CIFAS Marker: CIFAS is the UK’s Fraud Prevention Service. If a lender detects a real or attempted fraud, it may place a CIFAS marker on your credit reference report to warn future lenders and protect innocent customers.

GAIN (Gone Away Information Network): This service enables lenders to pass information on to the credit reference agencies when customers haven’t kept their account repayments up to date and then move without giving notice of their new address.

Council of Mortgage Lenders’ repossession register: The CML keeps a register of people who have had a property repossessed or have given it up voluntarily. Only CML members are permitted to see this information.

Alias Information: This is a list of any other names the customer has used in the past - including those adopted to conceal one’s identity. However, you might have a record on your report for more innocent reasons - for example, a married woman may have her maiden name listed.

Financial Associations: If you are/have been married or ‘financially linked’ to another person for any other reason that entails sharing a joint account or making a joint application, there is something else you need to be aware of. The details of the person(s) you are financially connected to, the name of the organisation which created the link and the date the link was created will appear on your credit report. This means that any application you make may be assessed with reference to these “associated” records.
The financial information about any associates will not appear on your credit report, so they will need to apply for their credit report separately.

If you are no longer financially connected to another person(s), you can write to the credit reference agencies to explain the situation and they can remove any link. This is called a disassociation. Use this link to make a financial dis-association with Equifax, Experian and Callcredit.

Notice of Correction: This is a statement of up to 200 words written by the individual that explains why they think an entry on their credit file is wrong, or perhaps the circumstances surrounding the debt. The individual can also write a statement if the information is factually correct but they think it creates a misleading impression. Note that by adding a notice of correction, credit grantors are prevented from automatically processing your credit applications due to legislation. This means that they must manually assess your credit applications, which means that you need to be careful who you apply for credit with, as it could create lots of extra ‘footprints’ of credit searches on your credit report – this doesn’t look favourable with lenders.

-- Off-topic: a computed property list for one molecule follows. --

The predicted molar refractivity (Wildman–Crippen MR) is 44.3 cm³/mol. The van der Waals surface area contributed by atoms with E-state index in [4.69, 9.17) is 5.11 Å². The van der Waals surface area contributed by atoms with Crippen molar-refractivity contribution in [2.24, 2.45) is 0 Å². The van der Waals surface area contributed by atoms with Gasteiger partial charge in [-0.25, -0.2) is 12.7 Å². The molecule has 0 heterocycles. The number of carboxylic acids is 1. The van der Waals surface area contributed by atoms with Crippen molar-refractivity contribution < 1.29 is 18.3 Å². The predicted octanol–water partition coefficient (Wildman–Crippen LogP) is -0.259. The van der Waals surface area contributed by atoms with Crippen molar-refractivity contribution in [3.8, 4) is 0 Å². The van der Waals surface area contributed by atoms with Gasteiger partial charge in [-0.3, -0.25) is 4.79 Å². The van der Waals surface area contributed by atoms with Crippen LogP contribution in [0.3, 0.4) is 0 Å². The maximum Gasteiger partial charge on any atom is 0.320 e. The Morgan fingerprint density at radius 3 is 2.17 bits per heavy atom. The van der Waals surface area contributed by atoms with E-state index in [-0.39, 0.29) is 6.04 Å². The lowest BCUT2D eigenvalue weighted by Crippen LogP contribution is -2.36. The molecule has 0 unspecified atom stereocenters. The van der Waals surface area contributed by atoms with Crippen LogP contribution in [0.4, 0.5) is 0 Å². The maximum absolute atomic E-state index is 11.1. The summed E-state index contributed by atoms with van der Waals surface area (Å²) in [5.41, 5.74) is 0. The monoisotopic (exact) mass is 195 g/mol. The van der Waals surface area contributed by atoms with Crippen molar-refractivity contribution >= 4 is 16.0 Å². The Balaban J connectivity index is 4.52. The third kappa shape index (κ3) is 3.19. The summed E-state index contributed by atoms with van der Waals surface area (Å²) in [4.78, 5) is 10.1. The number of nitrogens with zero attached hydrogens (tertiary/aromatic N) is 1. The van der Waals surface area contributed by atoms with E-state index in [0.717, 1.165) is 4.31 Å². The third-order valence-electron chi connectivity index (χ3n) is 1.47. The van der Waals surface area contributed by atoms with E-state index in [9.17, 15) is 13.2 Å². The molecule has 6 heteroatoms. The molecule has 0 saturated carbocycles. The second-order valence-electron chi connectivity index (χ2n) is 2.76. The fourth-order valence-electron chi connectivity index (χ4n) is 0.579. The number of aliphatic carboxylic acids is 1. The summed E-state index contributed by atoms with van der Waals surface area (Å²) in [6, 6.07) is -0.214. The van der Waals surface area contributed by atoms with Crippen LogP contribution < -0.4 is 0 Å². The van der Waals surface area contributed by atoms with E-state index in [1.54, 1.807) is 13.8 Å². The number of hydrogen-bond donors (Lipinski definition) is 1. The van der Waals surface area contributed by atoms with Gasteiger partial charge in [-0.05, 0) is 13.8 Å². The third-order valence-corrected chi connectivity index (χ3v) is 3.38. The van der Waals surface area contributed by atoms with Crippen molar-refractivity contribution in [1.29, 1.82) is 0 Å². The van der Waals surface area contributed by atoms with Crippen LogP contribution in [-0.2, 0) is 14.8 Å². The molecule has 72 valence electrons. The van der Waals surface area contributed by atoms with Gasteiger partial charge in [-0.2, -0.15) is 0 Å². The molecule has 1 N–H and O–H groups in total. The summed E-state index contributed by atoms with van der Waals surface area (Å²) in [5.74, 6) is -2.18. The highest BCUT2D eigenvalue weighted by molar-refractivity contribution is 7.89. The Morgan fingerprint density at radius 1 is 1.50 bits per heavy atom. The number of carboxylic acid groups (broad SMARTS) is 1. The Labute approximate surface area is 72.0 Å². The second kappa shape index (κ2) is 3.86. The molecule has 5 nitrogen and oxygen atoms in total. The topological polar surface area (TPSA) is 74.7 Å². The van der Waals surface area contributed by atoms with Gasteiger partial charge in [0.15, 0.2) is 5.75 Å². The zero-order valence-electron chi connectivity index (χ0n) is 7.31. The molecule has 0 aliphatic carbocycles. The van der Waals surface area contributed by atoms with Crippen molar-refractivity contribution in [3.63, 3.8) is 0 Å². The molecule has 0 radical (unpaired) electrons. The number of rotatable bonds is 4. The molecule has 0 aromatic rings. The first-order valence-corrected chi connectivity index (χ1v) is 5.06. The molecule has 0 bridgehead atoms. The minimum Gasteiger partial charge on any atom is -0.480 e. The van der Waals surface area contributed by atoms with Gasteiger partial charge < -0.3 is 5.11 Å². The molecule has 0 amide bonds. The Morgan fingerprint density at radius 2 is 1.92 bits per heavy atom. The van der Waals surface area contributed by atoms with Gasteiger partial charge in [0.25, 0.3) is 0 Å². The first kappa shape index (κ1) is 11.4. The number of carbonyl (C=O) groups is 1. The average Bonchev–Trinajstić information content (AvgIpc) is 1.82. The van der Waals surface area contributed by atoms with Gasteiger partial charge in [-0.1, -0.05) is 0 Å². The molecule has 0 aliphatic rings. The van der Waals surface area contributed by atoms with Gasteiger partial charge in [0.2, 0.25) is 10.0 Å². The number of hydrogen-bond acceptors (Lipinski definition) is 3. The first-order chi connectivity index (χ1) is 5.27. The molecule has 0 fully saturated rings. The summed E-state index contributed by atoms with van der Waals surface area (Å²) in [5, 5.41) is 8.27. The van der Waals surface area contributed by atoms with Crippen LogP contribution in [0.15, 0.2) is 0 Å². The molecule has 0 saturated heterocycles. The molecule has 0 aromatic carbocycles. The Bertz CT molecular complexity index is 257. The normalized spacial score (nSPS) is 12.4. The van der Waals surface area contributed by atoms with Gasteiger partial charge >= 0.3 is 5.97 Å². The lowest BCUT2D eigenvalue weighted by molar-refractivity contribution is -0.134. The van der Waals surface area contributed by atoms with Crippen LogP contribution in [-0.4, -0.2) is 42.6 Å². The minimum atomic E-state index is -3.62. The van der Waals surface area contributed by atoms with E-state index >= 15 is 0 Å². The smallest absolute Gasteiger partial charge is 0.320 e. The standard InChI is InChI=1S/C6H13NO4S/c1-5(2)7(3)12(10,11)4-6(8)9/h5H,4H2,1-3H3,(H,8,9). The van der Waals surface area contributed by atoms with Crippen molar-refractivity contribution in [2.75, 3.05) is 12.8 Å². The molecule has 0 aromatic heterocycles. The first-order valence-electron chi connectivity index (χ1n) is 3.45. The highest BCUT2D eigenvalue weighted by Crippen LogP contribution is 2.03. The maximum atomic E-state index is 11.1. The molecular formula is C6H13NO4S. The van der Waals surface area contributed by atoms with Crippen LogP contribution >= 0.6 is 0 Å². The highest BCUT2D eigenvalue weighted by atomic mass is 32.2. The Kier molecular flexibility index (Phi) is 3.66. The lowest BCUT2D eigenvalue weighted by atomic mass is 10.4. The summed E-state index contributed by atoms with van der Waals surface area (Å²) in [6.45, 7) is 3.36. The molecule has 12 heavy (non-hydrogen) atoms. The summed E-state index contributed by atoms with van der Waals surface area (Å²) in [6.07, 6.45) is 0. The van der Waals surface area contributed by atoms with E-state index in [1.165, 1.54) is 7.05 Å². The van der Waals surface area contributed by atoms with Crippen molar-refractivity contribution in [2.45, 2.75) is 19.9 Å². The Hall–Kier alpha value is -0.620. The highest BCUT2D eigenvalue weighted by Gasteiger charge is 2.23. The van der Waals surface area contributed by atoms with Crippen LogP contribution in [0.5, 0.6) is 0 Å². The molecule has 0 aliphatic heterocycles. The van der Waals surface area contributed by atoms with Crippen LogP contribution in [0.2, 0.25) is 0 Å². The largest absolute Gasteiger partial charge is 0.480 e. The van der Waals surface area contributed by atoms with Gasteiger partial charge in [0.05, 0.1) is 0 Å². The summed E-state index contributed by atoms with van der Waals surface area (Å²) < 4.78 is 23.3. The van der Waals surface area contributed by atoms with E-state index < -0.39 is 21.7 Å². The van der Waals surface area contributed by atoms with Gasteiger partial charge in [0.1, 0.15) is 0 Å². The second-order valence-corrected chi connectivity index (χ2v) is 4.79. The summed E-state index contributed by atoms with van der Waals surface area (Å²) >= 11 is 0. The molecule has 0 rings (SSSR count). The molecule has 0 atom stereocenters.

If you do make changes to your credit report, it is useful to check back with each of the credit reference agencies to see that the changes have been made as you requested. A simple way of keeping up-to-date with changes to your credit report is to use a personal credit report monitoring service.

Order Equifax Personal Credit Reports Online Here

Want to order a personal credit report or credit monitoring service: Use the links below to place your order with Experian & Equifax:

Experian Credit Reports FREE Personal Credit Report From Experian. Use an Experian Report!

Equifax Credit Reports Your FREE Equifax Credit Report when you sign up to Credit Watch Gold Monitoring: Use Equifax Credit Watch Monitoring!

The Credit Agency UK LEARN more about Credit Reports, the way lenders use them and how to Improve Your Credit Score: Personal Credit Report Articles!